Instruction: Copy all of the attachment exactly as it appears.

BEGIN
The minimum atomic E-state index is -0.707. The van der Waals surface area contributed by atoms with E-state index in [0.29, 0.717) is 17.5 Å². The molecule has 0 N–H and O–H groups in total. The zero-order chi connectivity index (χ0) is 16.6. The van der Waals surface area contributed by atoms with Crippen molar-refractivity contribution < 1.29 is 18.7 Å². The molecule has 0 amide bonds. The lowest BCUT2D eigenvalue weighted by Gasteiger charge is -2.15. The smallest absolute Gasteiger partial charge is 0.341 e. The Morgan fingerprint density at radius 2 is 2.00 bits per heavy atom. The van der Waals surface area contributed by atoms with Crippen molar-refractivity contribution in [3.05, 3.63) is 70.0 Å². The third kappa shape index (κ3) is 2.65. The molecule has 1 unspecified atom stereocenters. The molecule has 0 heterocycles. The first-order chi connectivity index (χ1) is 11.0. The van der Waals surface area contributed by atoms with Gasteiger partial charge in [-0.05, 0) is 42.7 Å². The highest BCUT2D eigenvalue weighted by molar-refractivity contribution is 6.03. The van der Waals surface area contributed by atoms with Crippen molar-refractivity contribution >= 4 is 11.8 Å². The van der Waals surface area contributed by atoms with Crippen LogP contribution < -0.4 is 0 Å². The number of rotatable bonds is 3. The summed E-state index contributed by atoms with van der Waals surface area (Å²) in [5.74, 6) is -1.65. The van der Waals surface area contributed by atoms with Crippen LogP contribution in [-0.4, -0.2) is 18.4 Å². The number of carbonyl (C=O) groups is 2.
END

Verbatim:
The minimum atomic E-state index is -0.707. The van der Waals surface area contributed by atoms with E-state index in [0.29, 0.717) is 17.5 Å². The molecule has 0 N–H and O–H groups in total. The zero-order chi connectivity index (χ0) is 16.6. The van der Waals surface area contributed by atoms with Crippen molar-refractivity contribution < 1.29 is 18.7 Å². The molecule has 0 amide bonds. The lowest BCUT2D eigenvalue weighted by Gasteiger charge is -2.15. The smallest absolute Gasteiger partial charge is 0.341 e. The Morgan fingerprint density at radius 2 is 2.00 bits per heavy atom. The van der Waals surface area contributed by atoms with Crippen molar-refractivity contribution in [3.05, 3.63) is 70.0 Å². The third kappa shape index (κ3) is 2.65. The molecule has 1 unspecified atom stereocenters. The molecule has 0 heterocycles. The first-order chi connectivity index (χ1) is 11.0. The van der Waals surface area contributed by atoms with Gasteiger partial charge in [-0.05, 0) is 42.7 Å². The highest BCUT2D eigenvalue weighted by molar-refractivity contribution is 6.03. The van der Waals surface area contributed by atoms with Crippen molar-refractivity contribution >= 4 is 11.8 Å². The van der Waals surface area contributed by atoms with Crippen LogP contribution < -0.4 is 0 Å². The number of rotatable bonds is 3. The summed E-state index contributed by atoms with van der Waals surface area (Å²) in [5.74, 6) is -1.65. The van der Waals surface area contributed by atoms with Crippen LogP contribution in [-0.4, -0.2) is 18.4 Å². The number of carbonyl (C=O) groups is 2.